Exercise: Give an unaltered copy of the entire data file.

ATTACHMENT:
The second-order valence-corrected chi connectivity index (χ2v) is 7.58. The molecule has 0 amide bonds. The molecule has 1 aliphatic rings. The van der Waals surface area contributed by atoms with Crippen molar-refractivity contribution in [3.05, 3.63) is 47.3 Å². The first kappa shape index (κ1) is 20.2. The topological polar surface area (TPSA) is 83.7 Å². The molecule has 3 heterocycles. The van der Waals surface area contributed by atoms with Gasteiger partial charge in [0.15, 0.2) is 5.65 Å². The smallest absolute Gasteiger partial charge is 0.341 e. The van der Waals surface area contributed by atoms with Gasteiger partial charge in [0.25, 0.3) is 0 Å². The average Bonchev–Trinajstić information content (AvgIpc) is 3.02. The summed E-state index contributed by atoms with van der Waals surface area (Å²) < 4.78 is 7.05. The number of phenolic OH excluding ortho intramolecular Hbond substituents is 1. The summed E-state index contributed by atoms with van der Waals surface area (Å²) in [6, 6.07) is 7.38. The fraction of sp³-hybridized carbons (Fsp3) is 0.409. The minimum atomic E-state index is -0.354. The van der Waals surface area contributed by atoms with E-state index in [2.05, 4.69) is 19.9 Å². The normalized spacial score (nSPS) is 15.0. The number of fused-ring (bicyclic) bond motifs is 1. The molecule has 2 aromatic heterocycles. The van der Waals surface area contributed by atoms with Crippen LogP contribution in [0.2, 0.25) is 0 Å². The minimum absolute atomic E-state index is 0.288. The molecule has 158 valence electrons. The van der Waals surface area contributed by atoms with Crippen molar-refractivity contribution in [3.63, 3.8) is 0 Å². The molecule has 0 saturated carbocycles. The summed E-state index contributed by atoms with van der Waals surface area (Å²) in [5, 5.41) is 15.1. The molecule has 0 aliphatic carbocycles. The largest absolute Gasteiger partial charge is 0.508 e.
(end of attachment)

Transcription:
The second-order valence-corrected chi connectivity index (χ2v) is 7.58. The molecule has 0 amide bonds. The molecule has 1 aliphatic rings. The van der Waals surface area contributed by atoms with Crippen molar-refractivity contribution in [3.05, 3.63) is 47.3 Å². The first kappa shape index (κ1) is 20.2. The topological polar surface area (TPSA) is 83.7 Å². The molecule has 3 heterocycles. The van der Waals surface area contributed by atoms with Gasteiger partial charge in [0.15, 0.2) is 5.65 Å². The smallest absolute Gasteiger partial charge is 0.341 e. The van der Waals surface area contributed by atoms with Gasteiger partial charge in [0.25, 0.3) is 0 Å². The average Bonchev–Trinajstić information content (AvgIpc) is 3.02. The summed E-state index contributed by atoms with van der Waals surface area (Å²) < 4.78 is 7.05. The number of phenolic OH excluding ortho intramolecular Hbond substituents is 1. The summed E-state index contributed by atoms with van der Waals surface area (Å²) in [6, 6.07) is 7.38. The fraction of sp³-hybridized carbons (Fsp3) is 0.409. The minimum atomic E-state index is -0.354. The van der Waals surface area contributed by atoms with E-state index in [2.05, 4.69) is 19.9 Å². The normalized spacial score (nSPS) is 15.0. The number of fused-ring (bicyclic) bond motifs is 1. The molecule has 2 aromatic heterocycles. The van der Waals surface area contributed by atoms with Crippen LogP contribution in [0.2, 0.25) is 0 Å². The minimum absolute atomic E-state index is 0.288. The molecule has 158 valence electrons. The van der Waals surface area contributed by atoms with Crippen molar-refractivity contribution in [3.63, 3.8) is 0 Å². The molecule has 0 saturated carbocycles. The summed E-state index contributed by atoms with van der Waals surface area (Å²) in [5, 5.41) is 15.1. The molecule has 0 aliphatic carbocycles. The largest absolute Gasteiger partial charge is 0.508 e.